A George Soros-backed prosecutor suffered a shock upset in deep-blue Northern Virginia, where she fell to her Republican challenger in a county that President Joe Biden won by double digits.
Loudoun County prosecutor Buta Biberaj (D.), who during her 2019 campaign received nearly $1 million from liberal billionaire Soros, on Wednesday conceded her race against Republican Bob Anderson. Biberaj for days signaled she may demand a recount, given that she lost to Anderson by less than 1 percentage point. Under Virginia law, a losing candidate can demand a recount if the race is decided by less than 1 point.
"Buta trails by just 300 votes out of more than 136,000 votes cast. This 0.22% deficit puts our campaign well within the margin for a recount in Virginia," campaign manager Shannon Sankey said in a Tuesday statement. "Our campaign is reviewing the results and we expect to make a decision shortly on our next steps." One day later, however, Biberaj conceded the race. Her campaign on Wednesday said she declined to pursue a recount to "conserve taxpayer funds and expand the transition period to better serve the people of Loudoun County."
Biberaj's narrow loss marks a stunning upset in deep-blue Loudoun, a county that President Joe Biden carried by a whopping 25 points in 2020. Biberaj, who has served as the county's prosecutor since 2020, also massively outraised Anderson, bringing in nearly $680,000 to the Republican's $70,000, the Loudoun Times-Mirror reported.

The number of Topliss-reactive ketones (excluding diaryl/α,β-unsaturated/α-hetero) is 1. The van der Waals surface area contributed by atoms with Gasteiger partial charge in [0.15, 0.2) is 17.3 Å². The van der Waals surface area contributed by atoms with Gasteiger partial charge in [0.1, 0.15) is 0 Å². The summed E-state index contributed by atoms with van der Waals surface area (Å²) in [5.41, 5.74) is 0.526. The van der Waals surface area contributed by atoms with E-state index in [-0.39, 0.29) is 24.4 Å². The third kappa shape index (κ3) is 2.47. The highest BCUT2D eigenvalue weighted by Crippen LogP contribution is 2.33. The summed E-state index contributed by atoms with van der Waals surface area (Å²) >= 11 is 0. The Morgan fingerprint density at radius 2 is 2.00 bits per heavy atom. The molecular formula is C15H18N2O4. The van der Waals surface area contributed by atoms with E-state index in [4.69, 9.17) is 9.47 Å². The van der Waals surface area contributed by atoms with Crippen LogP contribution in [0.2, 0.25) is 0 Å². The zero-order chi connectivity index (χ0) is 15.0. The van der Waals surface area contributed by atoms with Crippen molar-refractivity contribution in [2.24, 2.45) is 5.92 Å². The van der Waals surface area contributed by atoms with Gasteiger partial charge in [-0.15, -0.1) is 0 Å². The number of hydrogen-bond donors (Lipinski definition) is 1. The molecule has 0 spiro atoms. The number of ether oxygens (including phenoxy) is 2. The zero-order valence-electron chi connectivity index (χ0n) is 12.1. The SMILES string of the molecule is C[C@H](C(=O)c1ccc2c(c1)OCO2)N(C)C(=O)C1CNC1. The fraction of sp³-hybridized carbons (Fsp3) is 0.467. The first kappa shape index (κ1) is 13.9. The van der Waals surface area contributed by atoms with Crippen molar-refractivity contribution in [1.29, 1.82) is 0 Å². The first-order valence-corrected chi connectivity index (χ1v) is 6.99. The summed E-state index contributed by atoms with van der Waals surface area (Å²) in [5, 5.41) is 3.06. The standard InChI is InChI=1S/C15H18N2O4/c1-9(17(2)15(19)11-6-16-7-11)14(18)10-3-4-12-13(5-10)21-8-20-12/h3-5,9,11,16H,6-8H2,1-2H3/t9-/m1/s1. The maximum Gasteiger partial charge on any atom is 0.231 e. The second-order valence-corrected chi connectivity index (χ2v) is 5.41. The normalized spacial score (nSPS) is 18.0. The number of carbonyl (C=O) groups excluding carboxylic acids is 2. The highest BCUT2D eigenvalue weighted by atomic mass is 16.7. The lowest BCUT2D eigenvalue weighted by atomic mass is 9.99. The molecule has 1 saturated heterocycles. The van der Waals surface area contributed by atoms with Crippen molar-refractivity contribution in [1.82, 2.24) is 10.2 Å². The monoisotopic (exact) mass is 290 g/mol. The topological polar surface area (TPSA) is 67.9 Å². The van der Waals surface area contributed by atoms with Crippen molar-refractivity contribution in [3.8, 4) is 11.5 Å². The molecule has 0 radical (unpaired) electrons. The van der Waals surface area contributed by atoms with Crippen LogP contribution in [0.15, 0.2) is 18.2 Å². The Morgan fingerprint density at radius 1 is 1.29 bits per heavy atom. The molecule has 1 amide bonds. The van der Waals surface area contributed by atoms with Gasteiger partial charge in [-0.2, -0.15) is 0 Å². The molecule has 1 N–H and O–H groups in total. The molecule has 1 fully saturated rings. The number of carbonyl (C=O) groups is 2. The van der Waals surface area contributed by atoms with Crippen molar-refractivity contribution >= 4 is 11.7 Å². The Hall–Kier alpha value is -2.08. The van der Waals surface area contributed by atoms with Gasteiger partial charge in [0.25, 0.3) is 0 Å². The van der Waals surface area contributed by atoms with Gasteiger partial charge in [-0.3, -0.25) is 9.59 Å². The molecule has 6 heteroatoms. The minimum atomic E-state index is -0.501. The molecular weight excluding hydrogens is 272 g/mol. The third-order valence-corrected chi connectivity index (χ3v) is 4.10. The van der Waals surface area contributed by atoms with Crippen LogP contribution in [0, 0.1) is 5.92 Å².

Biberaj is known for her soft approach to crime, having pledged to end cash bail and mandatory minimum sentences, among other reforms. Biberaj as Loudoun County prosecutor stopped pursuing convictions for some misdemeanor cases, including reckless driving and hit-and-run offenses that result in property damage.
Biberaj during her tenure also repeatedly botched high-profile cases. Last year, a series of mistakes led her office to release a murder suspect who then fled Virginia. A county judge also booted Biberaj from a case involving a local dad whose daughter was sexually assaulted in school, citing concerns over the prosecutor's "impartiality."
Anderson entered Monday with a 1,000-vote lead and roughly 2,000 votes still to be tallied. While Anderson did not declare victory after election night, he did say that Biberaj had "no current path to victory" and pledged to wait "for the due process to run course." Biberaj, meanwhile, refused to concede, labeling the race "too-close-to-call."
Biberaj went on to net 664 votes on Monday, bringing Anderson's lead down to roughly 350 votes with roughly 340 left to count. But Biberaj again declined to concede. "I am committed to ensuring every Loudoun vote is counted," she said in a statement. On Tuesday, Loudoun County finished tabulating those remaining votes, which left Anderson with a 300-vote lead over Biberaj. One day later, Biberaj called Anderson to concede.
Anderson served as Loudoun prosecutor from 1996 to 2003. The Republican on Tuesday said he is "honored to once again be Loudoun County's Commonwealth's Attorney-Elect."
"I am ready to get to work restoring transparency to the office and to deliver on my promise to protect our community from violent crime," Anderson said.